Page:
Fresh cow metabolic diseases

Old myths and new data


  • Garrett R. Oetzel Food Animal Production Medicine Section, Department of Medical Sciences, School of Veterinary Medicine, 2015 Linden Drive, Madison, WI 53706



fresh cow metabolic disease, treatment protocols, hypocalcemia, hypophosphatemia, hypomagnesemia, hyperketonemia, hypokalemia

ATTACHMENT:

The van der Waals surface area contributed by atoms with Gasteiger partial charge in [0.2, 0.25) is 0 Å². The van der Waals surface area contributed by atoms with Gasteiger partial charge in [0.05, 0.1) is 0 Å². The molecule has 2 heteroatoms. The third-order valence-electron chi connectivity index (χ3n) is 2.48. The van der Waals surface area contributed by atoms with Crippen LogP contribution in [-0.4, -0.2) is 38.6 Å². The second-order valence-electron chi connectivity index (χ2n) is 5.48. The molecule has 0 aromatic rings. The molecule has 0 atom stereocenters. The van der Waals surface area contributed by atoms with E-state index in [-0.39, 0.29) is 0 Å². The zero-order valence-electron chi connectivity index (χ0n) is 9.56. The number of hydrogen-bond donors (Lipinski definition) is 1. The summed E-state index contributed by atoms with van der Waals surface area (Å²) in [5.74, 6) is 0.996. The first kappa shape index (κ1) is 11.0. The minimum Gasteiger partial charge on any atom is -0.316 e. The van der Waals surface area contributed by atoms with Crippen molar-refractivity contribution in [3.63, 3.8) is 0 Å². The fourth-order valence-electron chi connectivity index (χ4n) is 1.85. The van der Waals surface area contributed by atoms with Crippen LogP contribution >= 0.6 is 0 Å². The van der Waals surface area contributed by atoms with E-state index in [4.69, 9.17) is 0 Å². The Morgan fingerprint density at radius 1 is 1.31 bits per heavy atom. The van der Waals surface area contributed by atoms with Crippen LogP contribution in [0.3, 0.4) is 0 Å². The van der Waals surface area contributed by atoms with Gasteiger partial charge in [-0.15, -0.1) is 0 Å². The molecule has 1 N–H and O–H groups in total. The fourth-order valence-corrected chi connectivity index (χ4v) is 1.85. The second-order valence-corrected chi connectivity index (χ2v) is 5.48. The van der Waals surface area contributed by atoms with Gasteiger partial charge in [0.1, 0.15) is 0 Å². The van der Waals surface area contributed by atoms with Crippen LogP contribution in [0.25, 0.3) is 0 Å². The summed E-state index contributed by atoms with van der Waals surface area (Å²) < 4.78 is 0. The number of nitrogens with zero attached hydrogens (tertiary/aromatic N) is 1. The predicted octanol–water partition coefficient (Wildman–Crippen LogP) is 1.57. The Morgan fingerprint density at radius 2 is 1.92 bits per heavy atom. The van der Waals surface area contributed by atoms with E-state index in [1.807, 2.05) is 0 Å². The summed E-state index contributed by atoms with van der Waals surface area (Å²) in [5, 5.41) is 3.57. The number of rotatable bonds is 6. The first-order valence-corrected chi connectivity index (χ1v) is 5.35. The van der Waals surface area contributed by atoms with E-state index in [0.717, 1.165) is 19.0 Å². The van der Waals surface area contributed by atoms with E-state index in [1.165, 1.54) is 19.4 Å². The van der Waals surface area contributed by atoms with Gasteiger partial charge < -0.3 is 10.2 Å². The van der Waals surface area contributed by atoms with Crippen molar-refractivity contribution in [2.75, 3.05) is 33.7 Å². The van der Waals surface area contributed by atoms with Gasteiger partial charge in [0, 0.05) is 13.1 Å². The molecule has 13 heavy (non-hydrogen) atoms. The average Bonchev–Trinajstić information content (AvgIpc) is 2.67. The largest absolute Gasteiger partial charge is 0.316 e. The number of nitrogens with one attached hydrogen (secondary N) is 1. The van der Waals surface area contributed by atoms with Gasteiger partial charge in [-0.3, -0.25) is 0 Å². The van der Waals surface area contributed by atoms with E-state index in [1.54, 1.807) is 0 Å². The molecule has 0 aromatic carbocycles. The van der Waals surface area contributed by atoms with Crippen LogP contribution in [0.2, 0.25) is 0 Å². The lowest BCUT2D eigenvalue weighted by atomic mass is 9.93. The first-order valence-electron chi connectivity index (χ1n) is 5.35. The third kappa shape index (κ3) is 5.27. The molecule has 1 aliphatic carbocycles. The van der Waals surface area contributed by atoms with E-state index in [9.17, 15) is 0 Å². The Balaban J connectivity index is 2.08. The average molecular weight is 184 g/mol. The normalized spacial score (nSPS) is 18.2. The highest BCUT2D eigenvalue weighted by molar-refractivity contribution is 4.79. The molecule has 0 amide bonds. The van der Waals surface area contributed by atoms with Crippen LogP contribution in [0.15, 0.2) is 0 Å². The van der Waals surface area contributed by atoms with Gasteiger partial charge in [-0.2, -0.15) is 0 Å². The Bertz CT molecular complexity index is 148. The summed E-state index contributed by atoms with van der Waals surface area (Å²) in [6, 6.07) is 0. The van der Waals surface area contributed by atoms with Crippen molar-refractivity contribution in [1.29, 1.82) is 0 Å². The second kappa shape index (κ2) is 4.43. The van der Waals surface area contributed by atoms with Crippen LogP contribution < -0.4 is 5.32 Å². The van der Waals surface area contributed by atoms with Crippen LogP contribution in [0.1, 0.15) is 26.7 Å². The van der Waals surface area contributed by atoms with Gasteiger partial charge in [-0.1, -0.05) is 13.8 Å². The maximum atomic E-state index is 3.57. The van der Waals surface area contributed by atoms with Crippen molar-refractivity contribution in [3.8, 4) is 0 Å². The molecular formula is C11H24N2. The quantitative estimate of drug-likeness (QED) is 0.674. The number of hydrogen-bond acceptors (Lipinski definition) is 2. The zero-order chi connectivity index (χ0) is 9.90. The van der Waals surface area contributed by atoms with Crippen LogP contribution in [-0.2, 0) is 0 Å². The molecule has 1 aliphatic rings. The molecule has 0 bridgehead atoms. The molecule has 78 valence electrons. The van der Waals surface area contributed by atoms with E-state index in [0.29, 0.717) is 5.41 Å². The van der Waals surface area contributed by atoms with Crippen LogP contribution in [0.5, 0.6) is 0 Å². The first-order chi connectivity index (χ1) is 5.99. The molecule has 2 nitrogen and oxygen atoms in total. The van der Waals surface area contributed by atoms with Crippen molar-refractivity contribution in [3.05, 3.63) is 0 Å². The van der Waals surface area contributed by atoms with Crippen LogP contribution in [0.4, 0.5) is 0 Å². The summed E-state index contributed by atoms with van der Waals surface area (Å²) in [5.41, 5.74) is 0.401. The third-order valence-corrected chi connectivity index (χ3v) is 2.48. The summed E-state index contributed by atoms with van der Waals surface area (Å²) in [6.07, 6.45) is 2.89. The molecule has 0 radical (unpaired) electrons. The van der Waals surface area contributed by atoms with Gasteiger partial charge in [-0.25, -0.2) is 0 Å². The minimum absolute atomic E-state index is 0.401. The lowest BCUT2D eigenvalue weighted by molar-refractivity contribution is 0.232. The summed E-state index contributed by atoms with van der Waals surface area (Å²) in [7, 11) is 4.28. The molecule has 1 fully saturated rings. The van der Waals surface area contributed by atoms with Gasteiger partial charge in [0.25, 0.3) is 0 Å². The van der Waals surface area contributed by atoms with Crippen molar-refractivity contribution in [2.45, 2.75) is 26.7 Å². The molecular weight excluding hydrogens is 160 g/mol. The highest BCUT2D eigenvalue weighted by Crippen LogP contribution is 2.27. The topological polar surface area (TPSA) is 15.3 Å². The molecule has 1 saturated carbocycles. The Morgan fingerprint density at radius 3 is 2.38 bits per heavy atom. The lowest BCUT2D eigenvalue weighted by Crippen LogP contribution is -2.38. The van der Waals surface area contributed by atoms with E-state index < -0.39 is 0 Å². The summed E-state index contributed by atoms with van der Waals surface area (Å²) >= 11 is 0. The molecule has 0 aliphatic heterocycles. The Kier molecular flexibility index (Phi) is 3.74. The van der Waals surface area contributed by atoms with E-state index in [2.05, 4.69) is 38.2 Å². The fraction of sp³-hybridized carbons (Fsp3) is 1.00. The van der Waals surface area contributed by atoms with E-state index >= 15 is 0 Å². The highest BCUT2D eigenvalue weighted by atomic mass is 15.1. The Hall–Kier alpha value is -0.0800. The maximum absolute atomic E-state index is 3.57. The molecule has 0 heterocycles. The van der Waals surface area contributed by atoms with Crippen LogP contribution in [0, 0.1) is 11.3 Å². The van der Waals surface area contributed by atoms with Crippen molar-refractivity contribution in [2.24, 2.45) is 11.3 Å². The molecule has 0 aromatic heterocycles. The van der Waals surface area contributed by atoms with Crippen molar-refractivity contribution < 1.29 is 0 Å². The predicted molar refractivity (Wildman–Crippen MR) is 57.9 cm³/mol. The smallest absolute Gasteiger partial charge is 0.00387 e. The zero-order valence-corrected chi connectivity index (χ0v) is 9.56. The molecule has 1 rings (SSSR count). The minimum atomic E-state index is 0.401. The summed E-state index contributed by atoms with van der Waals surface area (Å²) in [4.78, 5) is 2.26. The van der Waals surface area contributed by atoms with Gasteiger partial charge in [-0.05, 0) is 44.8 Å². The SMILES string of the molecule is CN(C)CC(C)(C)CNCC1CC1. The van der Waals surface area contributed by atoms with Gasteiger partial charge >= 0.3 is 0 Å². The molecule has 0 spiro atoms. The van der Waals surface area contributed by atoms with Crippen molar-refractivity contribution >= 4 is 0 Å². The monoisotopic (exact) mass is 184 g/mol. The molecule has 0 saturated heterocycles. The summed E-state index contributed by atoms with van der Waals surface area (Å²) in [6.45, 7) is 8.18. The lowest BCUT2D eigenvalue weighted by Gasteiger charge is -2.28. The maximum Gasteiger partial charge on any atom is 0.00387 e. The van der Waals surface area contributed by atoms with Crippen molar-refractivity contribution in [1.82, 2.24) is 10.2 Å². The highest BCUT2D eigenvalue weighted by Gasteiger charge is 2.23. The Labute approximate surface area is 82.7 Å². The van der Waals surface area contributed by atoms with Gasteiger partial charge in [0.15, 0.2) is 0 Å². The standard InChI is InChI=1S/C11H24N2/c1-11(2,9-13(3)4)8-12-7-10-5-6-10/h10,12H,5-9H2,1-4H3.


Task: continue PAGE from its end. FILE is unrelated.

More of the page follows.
Hypocalcemia, hypophosphatemia, hypomagnesemia, hyperketonemia (ketosis), and hypokalemia are important metabolic diseases of fresh dairy cows. Many dairy practitioners and dairy producers need to update their approaches to these diseases because of new findings about these disorders. Hypocalcemia in standing cows is best treated orally; intravenous calcium causes a rebound hypocalcemia and should be reserved for recumbent cases of milk fever. Glucose or additional electrolytes should not be administered intravenously to cows with hypocalcemia. The strategic use of oral calcium helps manage subclinical hypocalcemia. Hypophosphatemia is less common and is usually secondary to hypocalcemia. Mild to moderate cases of hypophosphatemia are best treated with oral phosphorus; intravenous phosphorus is best reserved for severe cases. Hypomagnesemia may be a clinical problem in grazing herds or a subclinical problem in cows fed stored feeds. Clinical cases may be treated intravenously or via rectal enema; subclinical cases are best managed by oral magnesium supplementation. Ketosis (hyperketonemia) is a very common problem in early lactation cows. Early detection and early treatment of hyperketonemia is key. Hypokalemia may follow prolonged periods of anorexia in early lactation cows. Oral potassium supplementation is the best means of treating and preventing hypokalemia.






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